THIS ARTICLE IS MORE THAN FIVE YEARS OLD
This article is more than five years old. Autism research — and science in general — is constantly evolving, so older articles may contain information or theories that have been reevaluated since their original publication date.
Roughly one-quarter of individuals with Dravet syndrome, a syndromic form of epilepsy that starts in infancy, also have autism, according to a study published 25 May in Epilepsy and Behavior1.
There is a significant overlap between epilepsy and autism. Studies suggest that up to nearly half of individuals who have autism also have epilepsy. Conversely, 15 percent of individuals diagnosed with epilepsy show some symptoms of autism spectrum disorders, according to one study2.
This association is most likely because the two disorders have underlying genes or brain functions in common, such as an imbalance between excitatory and inhibitory signals in the brain.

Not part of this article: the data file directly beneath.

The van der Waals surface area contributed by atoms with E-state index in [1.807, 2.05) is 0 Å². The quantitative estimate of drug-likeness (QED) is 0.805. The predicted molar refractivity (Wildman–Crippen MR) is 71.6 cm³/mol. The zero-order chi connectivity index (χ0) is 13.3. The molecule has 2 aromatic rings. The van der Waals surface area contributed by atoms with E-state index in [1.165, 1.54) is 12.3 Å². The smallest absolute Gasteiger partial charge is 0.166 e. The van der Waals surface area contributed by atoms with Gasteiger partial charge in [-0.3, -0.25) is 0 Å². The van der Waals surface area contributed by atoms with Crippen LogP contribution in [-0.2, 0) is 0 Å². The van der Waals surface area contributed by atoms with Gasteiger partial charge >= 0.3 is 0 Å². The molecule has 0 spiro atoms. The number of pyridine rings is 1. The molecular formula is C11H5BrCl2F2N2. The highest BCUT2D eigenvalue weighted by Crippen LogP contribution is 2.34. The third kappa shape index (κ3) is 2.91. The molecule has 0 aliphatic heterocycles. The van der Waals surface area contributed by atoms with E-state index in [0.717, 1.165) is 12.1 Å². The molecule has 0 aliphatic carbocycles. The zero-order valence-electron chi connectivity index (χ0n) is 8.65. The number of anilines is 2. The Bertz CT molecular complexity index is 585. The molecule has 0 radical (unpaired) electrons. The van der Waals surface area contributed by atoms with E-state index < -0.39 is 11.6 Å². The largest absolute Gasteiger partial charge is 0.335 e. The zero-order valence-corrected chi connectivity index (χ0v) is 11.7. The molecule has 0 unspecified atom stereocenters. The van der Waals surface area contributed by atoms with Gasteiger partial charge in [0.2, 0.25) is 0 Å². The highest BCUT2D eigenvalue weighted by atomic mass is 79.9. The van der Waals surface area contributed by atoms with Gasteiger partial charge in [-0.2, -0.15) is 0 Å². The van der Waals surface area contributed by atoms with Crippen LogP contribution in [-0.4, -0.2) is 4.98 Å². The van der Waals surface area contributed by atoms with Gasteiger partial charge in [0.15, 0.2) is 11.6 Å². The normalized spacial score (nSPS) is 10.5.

Dravet syndrome affects about 1 in 40,000 children and twice as many males as females. The disorder is characterized by severe seizures during the first year of life and a high risk of mental retardation and behavioral symptoms after age 2.
In the new study, researchers identified 41 children with Dravet syndrome from among 6,040 individuals treated at the Epilepsy Center of the Second Affiliated Hospital in Guangzhou, China. Of these, doctors diagnosed seven with autism and two with pervasive developmental disorder-not otherwise specified.
Nearly all the children have intellectual disability, but children with both Dravet syndrome and autism are more severely affected than those with Dravet syndrome alone, the study found.
Of nine children with both autism and Dravet syndrome, four have intelligence quotient (IQ) scores below 25 and one has mild intellectual disability with an IQ score between 40 and 50. By contrast, only 1 of 28 children with Dravet syndrome alone has an IQ below 25, and 15 have mild intellectual disability.